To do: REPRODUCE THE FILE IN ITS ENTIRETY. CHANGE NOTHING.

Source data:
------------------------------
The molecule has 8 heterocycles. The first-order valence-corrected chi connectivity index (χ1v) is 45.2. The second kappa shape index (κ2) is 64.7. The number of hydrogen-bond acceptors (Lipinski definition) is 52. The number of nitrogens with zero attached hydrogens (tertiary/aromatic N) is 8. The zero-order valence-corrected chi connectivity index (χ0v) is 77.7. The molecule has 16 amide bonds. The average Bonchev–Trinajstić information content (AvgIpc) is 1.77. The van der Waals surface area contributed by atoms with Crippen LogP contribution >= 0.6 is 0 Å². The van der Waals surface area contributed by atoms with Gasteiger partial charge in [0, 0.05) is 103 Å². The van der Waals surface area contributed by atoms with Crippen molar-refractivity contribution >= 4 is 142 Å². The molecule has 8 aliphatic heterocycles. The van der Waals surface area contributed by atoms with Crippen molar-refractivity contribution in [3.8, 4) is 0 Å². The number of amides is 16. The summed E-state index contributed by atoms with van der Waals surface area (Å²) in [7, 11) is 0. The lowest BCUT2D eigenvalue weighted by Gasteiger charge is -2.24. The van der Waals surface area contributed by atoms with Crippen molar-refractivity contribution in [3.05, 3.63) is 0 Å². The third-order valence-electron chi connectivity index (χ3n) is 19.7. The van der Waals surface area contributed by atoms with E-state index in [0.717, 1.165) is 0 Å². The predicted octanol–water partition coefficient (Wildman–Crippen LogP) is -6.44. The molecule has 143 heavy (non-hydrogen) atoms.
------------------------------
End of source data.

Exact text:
The molecule has 8 heterocycles. The first-order valence-corrected chi connectivity index (χ1v) is 45.2. The second kappa shape index (κ2) is 64.7. The number of hydrogen-bond acceptors (Lipinski definition) is 52. The number of nitrogens with zero attached hydrogens (tertiary/aromatic N) is 8. The zero-order valence-corrected chi connectivity index (χ0v) is 77.7. The molecule has 16 amide bonds. The average Bonchev–Trinajstić information content (AvgIpc) is 1.77. The van der Waals surface area contributed by atoms with Crippen LogP contribution >= 0.6 is 0 Å². The van der Waals surface area contributed by atoms with Gasteiger partial charge in [0, 0.05) is 103 Å². The van der Waals surface area contributed by atoms with Crippen molar-refractivity contribution >= 4 is 142 Å². The molecule has 8 aliphatic heterocycles. The van der Waals surface area contributed by atoms with Crippen molar-refractivity contribution in [3.8, 4) is 0 Å². The number of amides is 16. The summed E-state index contributed by atoms with van der Waals surface area (Å²) in [7, 11) is 0. The lowest BCUT2D eigenvalue weighted by Gasteiger charge is -2.24. The van der Waals surface area contributed by atoms with Crippen molar-refractivity contribution in [3.05, 3.63) is 0 Å². The third-order valence-electron chi connectivity index (χ3n) is 19.7. The van der Waals surface area contributed by atoms with E-state index in [0.717, 1.165) is 0 Å². The predicted octanol–water partition coefficient (Wildman–Crippen LogP) is -6.44. The molecule has 143 heavy (non-hydrogen) atoms.